11 May 2015
Dorothy Lepkowska talks to those involved in a pioneering scheme encouraging more black and minority ethnic (BME) women to pursue leadership roles by focusing on character, resilience and self-knowledge.
Knowing what to do with her sociology degree had proved a tough decision for Tanya Douglas. She had considered law but a careers adviser at university had dissuaded her, claiming that it was expensive and time-consuming.
But the words of her own Year 11 history teacher kept ringing in her ears. “He told me I would be a brilliant teacher and I never forgot his words,” she says. “So I would like to thank that careers adviser for what he said because I now know I am in a job that is my vocation.”
At the age of just 34, and barely ten years into her career, Tanya is about to take on her first Deputy Headship, at Chace Community School in Enfield Town. She is currently Senior Assistant Headteacher, sixth-form/curriculum at Hornsey School for Girls.
Her first middle leadership role came when she was in her newly qualified teacher (NQT) year, when she became assistant head of Year 10 in a former school.
Within five years, she was considering assistant headship and had completed the leadership foundation programme run by what was then the National College for School Leadership (now the National College for Teaching and Leadership (NCTL)). At Hornsey, which she joined five years ago, she became head of Year 8, and then Year 9, and then head of post-16 and sixth-form. Her move into the sixth-form was one full of uncertainty, but a supportive leadership team and continued professional development (CPD) opportunities gave her the courage to take on a new role. “I had no experience of this but decided to have a go,” she says. “This was the time when I really developed my leadership qualities.”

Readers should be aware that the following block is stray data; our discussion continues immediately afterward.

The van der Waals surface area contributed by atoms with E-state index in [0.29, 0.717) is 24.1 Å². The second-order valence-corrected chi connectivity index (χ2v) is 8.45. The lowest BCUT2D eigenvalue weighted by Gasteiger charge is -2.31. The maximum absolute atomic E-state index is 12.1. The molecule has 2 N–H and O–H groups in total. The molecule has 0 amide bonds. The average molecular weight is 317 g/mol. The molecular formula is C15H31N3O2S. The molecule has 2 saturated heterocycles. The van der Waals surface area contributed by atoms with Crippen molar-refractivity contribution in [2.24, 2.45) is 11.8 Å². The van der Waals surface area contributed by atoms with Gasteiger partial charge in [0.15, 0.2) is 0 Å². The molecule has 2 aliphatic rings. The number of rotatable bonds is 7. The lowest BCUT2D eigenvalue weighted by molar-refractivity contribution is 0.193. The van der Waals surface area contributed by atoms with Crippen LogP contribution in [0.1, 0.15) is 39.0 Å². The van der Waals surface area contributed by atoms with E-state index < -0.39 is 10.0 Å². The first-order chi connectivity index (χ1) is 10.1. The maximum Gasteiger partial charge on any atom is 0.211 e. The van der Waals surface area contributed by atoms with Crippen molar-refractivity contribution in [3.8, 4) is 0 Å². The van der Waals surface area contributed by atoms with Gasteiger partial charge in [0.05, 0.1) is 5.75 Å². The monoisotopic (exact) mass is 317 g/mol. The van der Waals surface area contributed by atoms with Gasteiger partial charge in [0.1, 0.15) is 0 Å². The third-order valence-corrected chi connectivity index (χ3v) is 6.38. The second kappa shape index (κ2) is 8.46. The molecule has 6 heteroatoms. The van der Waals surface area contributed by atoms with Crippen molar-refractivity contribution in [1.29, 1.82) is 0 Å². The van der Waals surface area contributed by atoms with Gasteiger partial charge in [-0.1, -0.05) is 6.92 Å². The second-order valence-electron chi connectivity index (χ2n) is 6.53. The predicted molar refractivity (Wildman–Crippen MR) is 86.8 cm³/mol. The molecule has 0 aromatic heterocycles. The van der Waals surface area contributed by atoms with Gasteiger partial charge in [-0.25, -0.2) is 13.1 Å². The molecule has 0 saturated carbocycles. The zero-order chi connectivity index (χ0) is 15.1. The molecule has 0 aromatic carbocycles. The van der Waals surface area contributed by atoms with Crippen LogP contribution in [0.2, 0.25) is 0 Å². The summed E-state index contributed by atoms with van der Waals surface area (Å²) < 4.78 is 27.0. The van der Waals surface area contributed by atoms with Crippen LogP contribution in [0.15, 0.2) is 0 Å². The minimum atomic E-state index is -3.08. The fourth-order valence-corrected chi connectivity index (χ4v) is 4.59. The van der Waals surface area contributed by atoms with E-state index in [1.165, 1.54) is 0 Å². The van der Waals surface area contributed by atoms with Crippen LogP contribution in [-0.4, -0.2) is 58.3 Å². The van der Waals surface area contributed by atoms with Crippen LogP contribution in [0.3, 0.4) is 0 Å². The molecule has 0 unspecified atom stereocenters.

None of this may be considered in any way unusual, except that Tanya is one of relatively few senior secondary leaders who comes from a BME background, and who has enjoyed such a meteoric ascent in her career.
“I have always had very dynamic senior leaders to look up to and, crucially, people who have believed in me and my abilities,” she says. “I saw that these were professionals who were not afraid to take risks and I believe that people with ethnic backgrounds, particularly, need to take that leap of faith.”
Not all BME teachers are fortunate enough to be so well supported, however. As figures from the school workforce census show, people from BME backgrounds comprise some 6.9 per cent of the teaching workforce, yet make up only 2.4 per cent of headteachers and principals. Only 3.3 per cent of all female heads are from a BME origin, and they work mainly in primary schools.